Short-term cognitive behavioral therapy dramatically reduces suicide attempts among at-risk military personnel, according to findings from a research study that included investigators from The University of Texas Health Science Center at San Antonio.
The two-year study, funded by the Army’s Military Operational Medicine Research Program, was conducted at Fort Carson, Colo. It involved 152 active-duty soldiers who had either attempted suicide or had been determined to be at high risk for suicide, and evaluated the effectiveness of a brief cognitive-behavioral therapy (CBT) in preventing future suicide attempts.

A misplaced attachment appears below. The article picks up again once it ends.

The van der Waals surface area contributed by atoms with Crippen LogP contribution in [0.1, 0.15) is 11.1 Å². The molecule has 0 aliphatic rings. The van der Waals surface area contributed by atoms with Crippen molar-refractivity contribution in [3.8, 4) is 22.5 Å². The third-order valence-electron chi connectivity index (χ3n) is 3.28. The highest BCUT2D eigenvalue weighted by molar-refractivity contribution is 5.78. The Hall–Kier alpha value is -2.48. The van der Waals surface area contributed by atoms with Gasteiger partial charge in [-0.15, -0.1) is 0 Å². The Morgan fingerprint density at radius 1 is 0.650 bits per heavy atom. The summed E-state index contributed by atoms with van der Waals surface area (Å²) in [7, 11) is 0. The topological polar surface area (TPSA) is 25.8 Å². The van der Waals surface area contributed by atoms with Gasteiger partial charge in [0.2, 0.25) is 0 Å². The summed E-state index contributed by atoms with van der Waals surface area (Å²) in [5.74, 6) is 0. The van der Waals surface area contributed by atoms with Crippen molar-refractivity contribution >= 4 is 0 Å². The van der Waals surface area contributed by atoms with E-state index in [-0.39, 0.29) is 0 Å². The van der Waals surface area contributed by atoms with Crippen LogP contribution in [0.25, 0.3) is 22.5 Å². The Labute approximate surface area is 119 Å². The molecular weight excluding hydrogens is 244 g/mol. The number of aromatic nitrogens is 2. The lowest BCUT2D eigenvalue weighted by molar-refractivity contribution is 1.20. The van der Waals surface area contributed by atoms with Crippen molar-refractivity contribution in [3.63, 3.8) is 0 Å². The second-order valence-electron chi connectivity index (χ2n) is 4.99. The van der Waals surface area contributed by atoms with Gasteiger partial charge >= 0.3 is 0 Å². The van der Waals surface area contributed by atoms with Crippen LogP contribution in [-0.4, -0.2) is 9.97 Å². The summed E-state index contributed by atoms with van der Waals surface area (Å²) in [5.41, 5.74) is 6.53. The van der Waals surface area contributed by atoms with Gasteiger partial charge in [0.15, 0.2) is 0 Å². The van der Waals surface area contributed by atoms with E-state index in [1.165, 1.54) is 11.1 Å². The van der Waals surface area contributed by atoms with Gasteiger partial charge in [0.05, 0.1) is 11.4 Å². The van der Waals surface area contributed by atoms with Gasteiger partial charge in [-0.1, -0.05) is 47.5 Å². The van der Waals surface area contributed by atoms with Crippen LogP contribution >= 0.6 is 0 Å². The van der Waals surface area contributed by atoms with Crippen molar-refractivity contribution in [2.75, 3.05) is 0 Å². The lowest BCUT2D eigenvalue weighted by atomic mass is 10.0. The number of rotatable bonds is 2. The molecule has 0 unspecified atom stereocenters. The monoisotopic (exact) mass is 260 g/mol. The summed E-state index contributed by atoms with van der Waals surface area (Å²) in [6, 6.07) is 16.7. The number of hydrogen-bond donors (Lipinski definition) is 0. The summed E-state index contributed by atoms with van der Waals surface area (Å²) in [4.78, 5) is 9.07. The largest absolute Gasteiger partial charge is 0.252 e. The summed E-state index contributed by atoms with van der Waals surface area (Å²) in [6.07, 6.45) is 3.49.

The study found that soldiers receiving CBT were 60 percent less likely to make a suicide attempt during the 24-month follow-up than those receiving standard treatment.
Population of focus: Military members
Links to resource:
Journal: The American Journal of Psychiatry